This is basically the same answer as Seth J's, but I'm accepting that one instead of this one because of slight differences (e.g., this one suggests a manufacturer will be sued, whereas the other answer suggests it'll merely need to issue a recall, which seems to me more likely). –  msh210 Aug 30 '11 at 0:23

I think many people tend to check ingredients anyway for new products, since they are accustomed to many products with incorrect kosher labels. A quick visit to kashrut.com shows just how many products have incorrect kosher identifications on a regular basis, and one of the ways of catching those mistakes is by checking the ingredients. And since R. Moshe wrote that one can trust the ingredients list of a company (see YD 1:55) that probably explains the practice to just check ingredients and not call the certifying agency (unless something in the ingredients looks amiss), whereas by a restaurant one cannot rely on an ingredients list.

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Do you actually scan the ingredients list of every packaged product you buy at the store? That doesn't sound practical. If we can't trust the symbols to be accurate, what good are they? The instances of mislabeling are not all that common, and, my impression is, less common the more widespread a product is. I just subscribe to Kashrut.com's list and scan for any products that I ever buy, which I almost never find. –  Isaac Moses Jul 18 '11 at 18:58
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I scan ingredients for new products, not the ones I buy week in and week out. You are of course right mislabeling is not common on widespread products, but that wasn't what I was talking about. I'm talking about new products that just appeared and you are buying for the first time. Many people I know scan the ingredients in that case -- that's how a lot of the alerts on sits like kashrut.com get there, thanks to consumers scanning ingredients and then calling up the kashrus agencies. –  Curiouser Jul 18 '11 at 19:25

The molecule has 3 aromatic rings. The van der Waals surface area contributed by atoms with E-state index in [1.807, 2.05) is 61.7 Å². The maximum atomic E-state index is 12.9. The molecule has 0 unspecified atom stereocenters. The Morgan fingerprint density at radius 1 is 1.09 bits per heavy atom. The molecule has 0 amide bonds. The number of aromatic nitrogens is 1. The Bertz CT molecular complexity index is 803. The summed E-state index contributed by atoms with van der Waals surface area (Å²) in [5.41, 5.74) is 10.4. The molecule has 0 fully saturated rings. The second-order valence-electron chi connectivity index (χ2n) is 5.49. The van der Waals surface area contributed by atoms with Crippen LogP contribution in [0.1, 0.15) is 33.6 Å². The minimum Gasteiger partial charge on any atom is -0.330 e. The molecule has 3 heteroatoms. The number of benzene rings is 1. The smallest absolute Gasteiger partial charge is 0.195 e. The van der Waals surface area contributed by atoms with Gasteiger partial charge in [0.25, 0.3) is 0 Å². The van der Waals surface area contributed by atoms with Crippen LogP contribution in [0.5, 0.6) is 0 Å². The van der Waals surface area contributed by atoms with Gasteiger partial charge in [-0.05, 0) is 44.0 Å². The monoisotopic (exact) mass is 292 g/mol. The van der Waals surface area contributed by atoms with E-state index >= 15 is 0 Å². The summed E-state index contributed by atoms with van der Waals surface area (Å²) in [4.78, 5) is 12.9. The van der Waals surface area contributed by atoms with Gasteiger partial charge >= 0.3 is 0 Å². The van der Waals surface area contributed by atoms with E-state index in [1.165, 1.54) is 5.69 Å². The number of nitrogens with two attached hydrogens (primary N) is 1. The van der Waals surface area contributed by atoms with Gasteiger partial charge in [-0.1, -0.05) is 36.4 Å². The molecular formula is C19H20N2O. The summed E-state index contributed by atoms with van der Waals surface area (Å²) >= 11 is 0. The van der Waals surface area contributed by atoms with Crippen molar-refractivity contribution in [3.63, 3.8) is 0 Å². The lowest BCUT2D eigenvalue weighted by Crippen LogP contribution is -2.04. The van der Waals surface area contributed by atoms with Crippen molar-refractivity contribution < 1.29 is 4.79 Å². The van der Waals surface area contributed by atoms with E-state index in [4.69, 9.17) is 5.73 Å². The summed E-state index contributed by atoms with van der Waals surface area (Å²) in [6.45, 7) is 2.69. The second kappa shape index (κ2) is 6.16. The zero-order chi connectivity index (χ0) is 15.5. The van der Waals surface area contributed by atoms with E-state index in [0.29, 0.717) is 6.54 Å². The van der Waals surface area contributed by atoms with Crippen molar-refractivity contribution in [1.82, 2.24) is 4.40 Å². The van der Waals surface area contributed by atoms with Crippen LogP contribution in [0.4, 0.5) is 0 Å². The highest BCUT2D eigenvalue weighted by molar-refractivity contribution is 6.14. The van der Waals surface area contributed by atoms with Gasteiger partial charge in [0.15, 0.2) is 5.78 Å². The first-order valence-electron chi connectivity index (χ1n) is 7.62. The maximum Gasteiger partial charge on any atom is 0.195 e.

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In addition, scanning ingredients on packages with an OUD often reveals that the products are actually just dairy equipment. In personal correspondence, the OU's "webbe rebbe" informed me that I can rely on ingredients lists for ascertaining dairy-equipment status. –  Curiouser Jul 18 '11 at 19:26
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The tshuva is talking about a case when someone wrote to the company asking if the oil is vegetable or animal, and also wrote that he will get sick if it is from animal products. There is no heter to look at normal ingredients because according to American law one doesn't have to write on which Keilim were the products made (were they koshered or not). –  Shmuel Brin Jul 18 '11 at 20:24
    
@tom: The keilim would have been a problem in the case R. Moshe dealt with also, but we have a general principle of stam keileihim b'chezkas eino ben yomo which is presumably why R. Moshe didn't think it was a problem. In any case, the tshuva lists a number of reasons to allow the products -- including fear of penalties for false ingredients. So I don't know why you assume that one of the many reasons (writing to the company about being sick) is the main reason. I think the sense of the tshuva that I conveyed that one can trust ingredients (in general) is correct. –  Curiouser Jul 19 '11 at 6:56

From this article:

In July 1992, New Jersey’s Supreme Court overturned state kosher regulations that defined kosher in terms of “orthodox Hebrew religious requirements,” ruling that it violated the constitutional prohibition on the establishment of religion.

New Jersey now operates under a “full disclosure scheme,” whereby manufacturers or purveyors of kosher food must fill out forms indicating what they sell and under whose authority. The forms are filed with the state and posted for public view, so consumers can decide for themselves whether to patronize the establishment.

The disclosure form is careful not to make religious judgments. Purveyors must state, for example, whether they sell pork or shellfish, or mix milk and meat, but they can still call themselves kosher, as long as they don’t conceal these facts.

“You can put down absolutely anything in the world you want,” said Rabbi Yakov Dombroff, who has headed New Jersey’s Bureau of Kosher Enforcement since 1986. “Literally, pork could be kosher. The state has no interest in what you call kosher, as long as you’re in compliance with the disclosure.”